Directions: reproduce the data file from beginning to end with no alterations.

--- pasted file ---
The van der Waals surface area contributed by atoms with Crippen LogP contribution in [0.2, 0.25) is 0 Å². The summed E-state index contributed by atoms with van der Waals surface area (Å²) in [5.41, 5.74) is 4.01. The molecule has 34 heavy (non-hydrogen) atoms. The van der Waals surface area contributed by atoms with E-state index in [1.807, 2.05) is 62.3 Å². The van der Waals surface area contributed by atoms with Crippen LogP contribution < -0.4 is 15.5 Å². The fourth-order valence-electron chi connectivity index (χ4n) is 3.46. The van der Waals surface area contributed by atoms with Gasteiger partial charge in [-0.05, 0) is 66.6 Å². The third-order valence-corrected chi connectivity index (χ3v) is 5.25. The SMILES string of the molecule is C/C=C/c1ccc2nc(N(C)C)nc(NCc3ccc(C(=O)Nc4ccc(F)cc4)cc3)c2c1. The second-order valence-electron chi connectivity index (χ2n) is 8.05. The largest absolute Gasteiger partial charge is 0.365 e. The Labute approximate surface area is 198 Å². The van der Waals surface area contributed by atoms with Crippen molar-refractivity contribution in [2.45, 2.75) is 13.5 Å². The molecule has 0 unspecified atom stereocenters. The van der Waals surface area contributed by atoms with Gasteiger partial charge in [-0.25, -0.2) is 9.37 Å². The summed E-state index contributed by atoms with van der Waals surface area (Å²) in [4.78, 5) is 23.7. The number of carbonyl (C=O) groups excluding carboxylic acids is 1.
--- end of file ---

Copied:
The van der Waals surface area contributed by atoms with Crippen LogP contribution in [0.2, 0.25) is 0 Å². The summed E-state index contributed by atoms with van der Waals surface area (Å²) in [5.41, 5.74) is 4.01. The molecule has 34 heavy (non-hydrogen) atoms. The van der Waals surface area contributed by atoms with E-state index in [1.807, 2.05) is 62.3 Å². The van der Waals surface area contributed by atoms with Crippen LogP contribution < -0.4 is 15.5 Å². The fourth-order valence-electron chi connectivity index (χ4n) is 3.46. The van der Waals surface area contributed by atoms with Gasteiger partial charge in [-0.05, 0) is 66.6 Å². The third-order valence-corrected chi connectivity index (χ3v) is 5.25. The SMILES string of the molecule is C/C=C/c1ccc2nc(N(C)C)nc(NCc3ccc(C(=O)Nc4ccc(F)cc4)cc3)c2c1. The second-order valence-electron chi connectivity index (χ2n) is 8.05. The largest absolute Gasteiger partial charge is 0.365 e. The Labute approximate surface area is 198 Å². The van der Waals surface area contributed by atoms with Crippen molar-refractivity contribution in [2.45, 2.75) is 13.5 Å². The molecule has 0 unspecified atom stereocenters. The van der Waals surface area contributed by atoms with Gasteiger partial charge in [-0.25, -0.2) is 9.37 Å². The summed E-state index contributed by atoms with van der Waals surface area (Å²) in [4.78, 5) is 23.7. The number of carbonyl (C=O) groups excluding carboxylic acids is 1.